With each decade, teen culture thrives on commercial competition. Wearing the right brands, eating the right food, and listening to the right music. This part of teen identity traces its roots all the way back to Elvis Presley and the clever advertising that brought The Beatles to the states for the first time. Teens used to compete locally, perhaps with the several hundred others that inhabited their schools, but now, with the advent of social media, teens are reaching out to compete globally peers.
Social media like Twitter, Facebook and Tumblr have found a way to monetize teens’ social currency in the form of likes, subscribes, followers and friends. As classroom teachers, understanding how children are using these tools to expressive themselves is important if we understand their profiles on a national and global scale.
Luckily, social profiles don’t exist with 1st graders, but the roots are perhaps taking hold as young children are growing up with Ipads. The games they are playing, the YouTube videos they are watching to sing the ABC’s and count, all have adds. Unless you install Addblocker (which you should do right now!!), your child might be overstimulated with countless adds each day. This is an easy solution to the bombardment of advertising that exists on the web, but what about the vanity?!
Generation “like” refers to perhaps the surge of 12 to 20 something year-olds who are living their desired social lives online. I say desired because of the carefully constructed and calculated extent that each teen spends on Facebook and Instagram content. Consider the group of 5 NJ high school students crowded around a laptop-filled kitchen table creating a new profile for their friend Darius. The friends analyzed each potential profile picture meticulously to determine its potential impact and expected likes. “Girls get more likes,” one said, “but the more you get the better the picture is.” The vanity and naivety is slightly obnoxious, and this is where teachers can come in.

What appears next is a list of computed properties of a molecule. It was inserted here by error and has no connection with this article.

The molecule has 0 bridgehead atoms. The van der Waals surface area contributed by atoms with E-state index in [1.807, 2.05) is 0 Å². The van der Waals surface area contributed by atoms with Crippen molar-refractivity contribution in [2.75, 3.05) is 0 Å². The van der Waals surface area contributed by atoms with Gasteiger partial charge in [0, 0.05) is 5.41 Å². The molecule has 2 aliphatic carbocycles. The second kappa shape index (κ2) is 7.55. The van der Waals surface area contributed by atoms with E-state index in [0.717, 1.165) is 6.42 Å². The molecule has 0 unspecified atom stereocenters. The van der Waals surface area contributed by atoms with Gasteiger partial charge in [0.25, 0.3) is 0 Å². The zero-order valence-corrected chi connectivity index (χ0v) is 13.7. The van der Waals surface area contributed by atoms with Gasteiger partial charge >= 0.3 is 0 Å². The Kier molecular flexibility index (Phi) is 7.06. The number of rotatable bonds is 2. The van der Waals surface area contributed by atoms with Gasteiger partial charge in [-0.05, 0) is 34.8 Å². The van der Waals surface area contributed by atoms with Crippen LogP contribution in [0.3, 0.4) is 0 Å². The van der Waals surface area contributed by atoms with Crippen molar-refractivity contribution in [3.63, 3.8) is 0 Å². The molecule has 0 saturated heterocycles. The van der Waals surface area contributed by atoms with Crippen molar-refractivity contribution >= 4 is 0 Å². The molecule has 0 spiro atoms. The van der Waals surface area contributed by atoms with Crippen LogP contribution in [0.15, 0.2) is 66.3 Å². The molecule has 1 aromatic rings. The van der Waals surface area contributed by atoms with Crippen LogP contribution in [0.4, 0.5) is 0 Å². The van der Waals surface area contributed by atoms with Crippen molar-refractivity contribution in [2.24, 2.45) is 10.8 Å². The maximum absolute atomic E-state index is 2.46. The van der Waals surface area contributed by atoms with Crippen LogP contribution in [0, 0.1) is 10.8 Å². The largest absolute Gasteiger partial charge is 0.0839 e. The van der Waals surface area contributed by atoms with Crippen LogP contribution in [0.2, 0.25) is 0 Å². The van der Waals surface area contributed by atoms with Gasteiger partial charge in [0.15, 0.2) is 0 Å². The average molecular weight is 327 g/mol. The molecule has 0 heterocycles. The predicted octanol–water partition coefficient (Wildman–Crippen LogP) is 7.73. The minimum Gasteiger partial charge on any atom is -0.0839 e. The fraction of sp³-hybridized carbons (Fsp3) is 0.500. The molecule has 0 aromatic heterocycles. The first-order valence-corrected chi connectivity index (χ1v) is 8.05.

Teachers who wish to educate students could start here. Informing teens about the true nature and purpose of social media. All of the teens in PBS’ documentary admitted to feeling empowered, and validated in their quest for social currency. However, what they don’t realize is that their likes, shares, and every click are generating revenue for massive companies.
The data is breathtaking, and when Oliver Lucket, CEO of The Audience reveals the Facebook data for one his most successful clients, my jaw dropped. Oliver has the sponsors, and potential customers right in his pocket, ready to sell to the corresponding advertisers. This is the “invisible” yet obvious purpose behind it all, to get teens more loyal to brands.
Let’s get back to the classroom…I digress.
The good news is kids and teens are becoming masters at this technology. They thrive on self promotion, and perhaps this is enough to inspire kids to make a math tutorial video for class, or film a movie for a literature class to show in front of their peers. I’ve seen kids create social media pages for authors, or civil rights leaders for social studies, or twitter accounts for global warming causes. Social media is here to stay, and as teachers who embrace technology, we must also embrace the digital world that comes with it. Our first step must be in educating children to the true nature of social media, our second step is modifying our lessons (not standards) to inspire kids to combine their digital profiles with classroom content.